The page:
- u-he Twangström: a fine emulation of spring reverb, when that kind of character is called for. I sold my real spring reverb because of this plugin.
- AudioThing Fog Convolver: for applying real acoustic spaces, including some weird ones. I usually keep this one subtle, but I’ve found building a feedback loop around it can be fun too.
EQ: the scissors to generally shape my sounds and the scalpel to cut out problem areas. My music doesn’t tend to have the same kind of mixing applications for EQ that more mainstream music does, but this is still pretty vital.
- Toneboosters Equalizer 4: My go-to general purpose and corrective EQ, whether full stereo or mid-side. It’s frankly unbeatable.
- u-he Uhbiq-Q: I keep finding myself turning to this one for character, and for “blind” EQing where I want to trust my ears without graphical assistance.
- Honorable mention: I just picked up McDSP 6050 and am learning it; among other things, it has 12 different analog-style EQ models with relatively subtle differences between them. There might be a favorite character EQ lurking here too.
Limiters: for keeping peak levels in check and feedback loops from exploding, and increasing loudness as the last stage in mastering.
- Toneboosters Barricade 4: combines a saturator, compressor and limiter, but I use it primarily for limiting — its saturation can often get ugly and I find it very situational. I could probably just use Bitwig’s peak limiter instead, honestly.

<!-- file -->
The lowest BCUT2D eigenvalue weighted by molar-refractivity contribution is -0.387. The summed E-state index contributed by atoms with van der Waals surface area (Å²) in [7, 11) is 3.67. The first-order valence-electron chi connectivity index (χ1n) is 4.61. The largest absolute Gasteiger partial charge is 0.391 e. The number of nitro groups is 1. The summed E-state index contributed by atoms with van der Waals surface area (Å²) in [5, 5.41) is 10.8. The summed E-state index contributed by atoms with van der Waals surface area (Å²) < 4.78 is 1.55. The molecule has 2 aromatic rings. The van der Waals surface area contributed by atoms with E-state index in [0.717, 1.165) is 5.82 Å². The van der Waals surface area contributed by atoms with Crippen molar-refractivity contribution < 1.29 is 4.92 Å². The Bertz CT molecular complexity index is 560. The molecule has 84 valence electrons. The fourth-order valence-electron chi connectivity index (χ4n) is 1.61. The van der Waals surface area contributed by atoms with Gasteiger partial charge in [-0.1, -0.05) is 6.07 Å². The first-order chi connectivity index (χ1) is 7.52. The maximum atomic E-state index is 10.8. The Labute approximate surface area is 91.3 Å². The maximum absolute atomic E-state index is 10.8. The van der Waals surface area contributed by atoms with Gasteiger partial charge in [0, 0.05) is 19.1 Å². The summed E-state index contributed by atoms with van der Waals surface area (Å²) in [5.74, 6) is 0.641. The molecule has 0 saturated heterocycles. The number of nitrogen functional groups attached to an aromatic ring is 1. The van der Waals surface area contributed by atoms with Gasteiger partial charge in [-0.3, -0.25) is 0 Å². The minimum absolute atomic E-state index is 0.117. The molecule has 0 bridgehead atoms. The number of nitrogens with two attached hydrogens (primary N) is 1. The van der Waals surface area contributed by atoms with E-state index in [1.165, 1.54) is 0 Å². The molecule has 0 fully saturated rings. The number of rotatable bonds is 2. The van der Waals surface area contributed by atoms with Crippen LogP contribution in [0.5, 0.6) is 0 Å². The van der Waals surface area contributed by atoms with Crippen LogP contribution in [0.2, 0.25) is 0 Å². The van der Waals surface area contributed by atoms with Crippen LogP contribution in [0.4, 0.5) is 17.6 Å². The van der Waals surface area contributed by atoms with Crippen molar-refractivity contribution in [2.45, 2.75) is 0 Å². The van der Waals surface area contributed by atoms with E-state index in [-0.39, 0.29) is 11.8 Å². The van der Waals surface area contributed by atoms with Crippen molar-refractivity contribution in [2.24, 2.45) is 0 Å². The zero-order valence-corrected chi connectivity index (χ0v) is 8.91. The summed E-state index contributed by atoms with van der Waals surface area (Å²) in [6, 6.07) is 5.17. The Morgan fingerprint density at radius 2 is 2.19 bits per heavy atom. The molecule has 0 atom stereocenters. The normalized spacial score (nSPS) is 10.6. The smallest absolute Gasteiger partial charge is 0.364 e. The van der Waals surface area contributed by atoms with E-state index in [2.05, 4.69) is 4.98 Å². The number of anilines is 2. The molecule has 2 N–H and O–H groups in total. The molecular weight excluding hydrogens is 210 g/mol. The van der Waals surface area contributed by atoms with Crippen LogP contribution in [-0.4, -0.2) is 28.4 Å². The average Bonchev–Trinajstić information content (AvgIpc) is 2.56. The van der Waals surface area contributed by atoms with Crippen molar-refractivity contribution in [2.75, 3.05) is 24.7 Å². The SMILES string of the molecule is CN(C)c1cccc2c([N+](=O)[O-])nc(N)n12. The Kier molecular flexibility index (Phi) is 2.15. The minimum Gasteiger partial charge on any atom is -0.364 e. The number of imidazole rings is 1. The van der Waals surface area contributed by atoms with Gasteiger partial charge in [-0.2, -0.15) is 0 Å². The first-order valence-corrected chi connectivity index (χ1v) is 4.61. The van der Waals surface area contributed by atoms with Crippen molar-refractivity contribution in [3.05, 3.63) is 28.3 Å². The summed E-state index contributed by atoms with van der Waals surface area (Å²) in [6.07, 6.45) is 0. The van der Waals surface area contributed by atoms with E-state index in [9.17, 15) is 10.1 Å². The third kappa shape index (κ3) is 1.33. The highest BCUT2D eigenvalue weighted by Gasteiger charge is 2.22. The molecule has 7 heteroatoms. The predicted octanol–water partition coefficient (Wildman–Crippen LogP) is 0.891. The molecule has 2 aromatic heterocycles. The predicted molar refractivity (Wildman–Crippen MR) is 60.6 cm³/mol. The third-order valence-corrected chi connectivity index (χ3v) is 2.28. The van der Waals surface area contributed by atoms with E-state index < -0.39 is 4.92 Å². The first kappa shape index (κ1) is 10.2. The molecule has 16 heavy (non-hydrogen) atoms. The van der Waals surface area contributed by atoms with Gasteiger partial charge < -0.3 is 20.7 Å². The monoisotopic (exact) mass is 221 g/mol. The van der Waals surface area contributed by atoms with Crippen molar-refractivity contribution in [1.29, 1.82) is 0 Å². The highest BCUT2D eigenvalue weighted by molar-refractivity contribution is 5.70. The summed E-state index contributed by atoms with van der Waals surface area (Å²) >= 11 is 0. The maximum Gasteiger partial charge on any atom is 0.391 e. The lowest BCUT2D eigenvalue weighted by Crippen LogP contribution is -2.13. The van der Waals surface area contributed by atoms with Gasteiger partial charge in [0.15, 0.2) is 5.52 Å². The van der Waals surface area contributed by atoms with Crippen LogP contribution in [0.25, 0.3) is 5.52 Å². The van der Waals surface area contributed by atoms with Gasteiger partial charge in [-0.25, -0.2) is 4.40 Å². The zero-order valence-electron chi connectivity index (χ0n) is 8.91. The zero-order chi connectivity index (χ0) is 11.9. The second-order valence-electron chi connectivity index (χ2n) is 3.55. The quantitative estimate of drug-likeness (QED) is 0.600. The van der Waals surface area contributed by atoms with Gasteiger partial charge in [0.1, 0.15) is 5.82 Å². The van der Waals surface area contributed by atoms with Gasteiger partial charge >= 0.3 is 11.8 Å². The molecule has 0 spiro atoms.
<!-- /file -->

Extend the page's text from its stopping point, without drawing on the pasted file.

- u-he Presswerk: it’s a big fancy compressor plugin, but lately I’ve been using it almost exclusively for one of its limiter presets that can be pushed hard and does some nice soft clipping. The exact peak can’t be set, so I often use it as my first limiting stage before Barricade.
Compressors: I’m still trying to work out favorites here; this is an area I have long neglected in favor of the Graphic Dynamics tool in Sound Forge Pro.
- NI Solid Bus Comp: I feel like it works well for subtle compression, and is fairly easy to dial in.
- Klanghelm MJUC: a vari-mu tube compressor emulation, with a little more flavor than Solid Bus Comp but not over the top. For mastering purposes I’ve frequently found myself trying both of them and choosing my favorite (usually but not always MJUC).